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Legislative News and Views - Rep. Steve Drazkowski (R)

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POLITICS GALORE CAN BE FOUND IN LATEST CAPITAL INVESTMENT LAW

Thursday, April 10, 2008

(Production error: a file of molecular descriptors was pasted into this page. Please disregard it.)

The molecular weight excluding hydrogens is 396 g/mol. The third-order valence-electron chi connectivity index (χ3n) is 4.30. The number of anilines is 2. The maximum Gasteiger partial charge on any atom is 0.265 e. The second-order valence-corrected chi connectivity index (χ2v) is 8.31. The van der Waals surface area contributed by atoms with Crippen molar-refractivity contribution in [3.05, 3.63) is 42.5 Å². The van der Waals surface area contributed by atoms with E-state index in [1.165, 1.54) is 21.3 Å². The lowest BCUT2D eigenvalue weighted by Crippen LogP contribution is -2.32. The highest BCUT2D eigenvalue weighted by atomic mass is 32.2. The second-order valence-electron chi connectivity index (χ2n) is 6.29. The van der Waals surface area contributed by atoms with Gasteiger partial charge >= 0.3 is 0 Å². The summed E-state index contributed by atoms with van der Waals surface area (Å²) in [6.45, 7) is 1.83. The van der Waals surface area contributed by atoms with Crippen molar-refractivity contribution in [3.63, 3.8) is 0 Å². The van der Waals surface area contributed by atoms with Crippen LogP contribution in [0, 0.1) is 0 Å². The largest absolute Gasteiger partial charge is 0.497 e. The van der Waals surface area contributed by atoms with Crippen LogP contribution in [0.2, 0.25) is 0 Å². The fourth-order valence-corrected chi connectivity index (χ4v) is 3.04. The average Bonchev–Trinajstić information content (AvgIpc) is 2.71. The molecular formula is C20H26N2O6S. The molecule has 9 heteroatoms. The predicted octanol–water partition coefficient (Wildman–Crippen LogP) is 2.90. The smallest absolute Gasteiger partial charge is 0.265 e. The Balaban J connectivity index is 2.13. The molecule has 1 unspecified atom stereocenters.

As a new lawmaker, I’ve been surprised at just how political the capital investment proposal seems to be. Also known as the bonding bill, this is the proposal that funds construction projects in all corners of Minnesota. In theory the bonding bill borrows money for construction, funding projects of statewide importance that are necessities, rather than niceties. Renovating existing buildings on college campuses meet this criterion. Road and bridge improvements also make the grade. But typically these proposals go above and beyond the state infrastructure and often include local funding projects. The majority party usually does this in an attempt to assist what could be a politically vulnerable member. The thought being, if that member can bring home a bonding project or two, he or she will really show their legislative value to their constituents. In essence, they want to show they’re bringing home the bacon, or as I like to call it: pork. This bonding technique isn’t party specific. The DFL did it this year and the Republicans have done it in the past. Regardless of who is doing the cherry-picking, it’s wrong. This year’s bonding bill - prior to it being delivered to the governor - contained dozens of provisions that in my opinion were included more for potential local votes this November rather than their statewide significance: A bike trail in Afton; a performing arts center in Mankato; a brass band music lending library in Chatfield; and various proposals for light rail and transit lines in the suburbs. The other thing that bothers me about the bonding bill is that the party in charge loads up the proposal with projects from their own party. At one point during this year’s negotiation process, House Republicans had projects totaling nearly $39 million in a $925 million bonding bill if you removed higher education requests. Again, I’m sure you’d see similar results back when Republicans ran the House. It’s a flawed, partisan process. So with all of this partisanship in mind, our Republican governor told the DFL-led legislature last month that the bonding proposal should not exceed the 3% budget guideline ($825 million) because it could damage Minnesota’s bond rating. The governor warned that if the price tag was too high, he wouldn’t stand for it. The DFL-led legislature refused to listen, and sent the Republican governor a $925 million bill and basically said, “Here, you deal with it.” On April 7, Governor Pawlenty did exactly that. Instead of vetoing the bill outright, he chopped it down to $717 million with 52 line-item vetoes, and in doing so removed many “local” projects that did not meet his statewide mandate. One of these happened to be the Central Corridor project, which would have dedicated tens of millions to help build a light rail line between Minneapolis and St. Paul. The next day, the Democrats expressed outrage towards the Republican, saying he unfairly targeted Democrat projects with his veto pen. Others said it was a personal attack on the DFL author of the bonding bill, Representative Alice Hausman, who happens to be from St. Paul. One media outlet even speculated that Hausman’s gender may have played a role in the Governor’s veto. Ridiculous. And just think, if the two sides had just agreed to an $825 million bill, we could have avoided the most recent round of political mudslinging. Let me be clear, there are many good projects in this year’s bonding bill that deserve state support. I am hopeful that in future years we can establish a practice where only statewide-significant projects make the final bonding cut. I won’t hold my breath as, unfortunately, party politics often win out over common sense.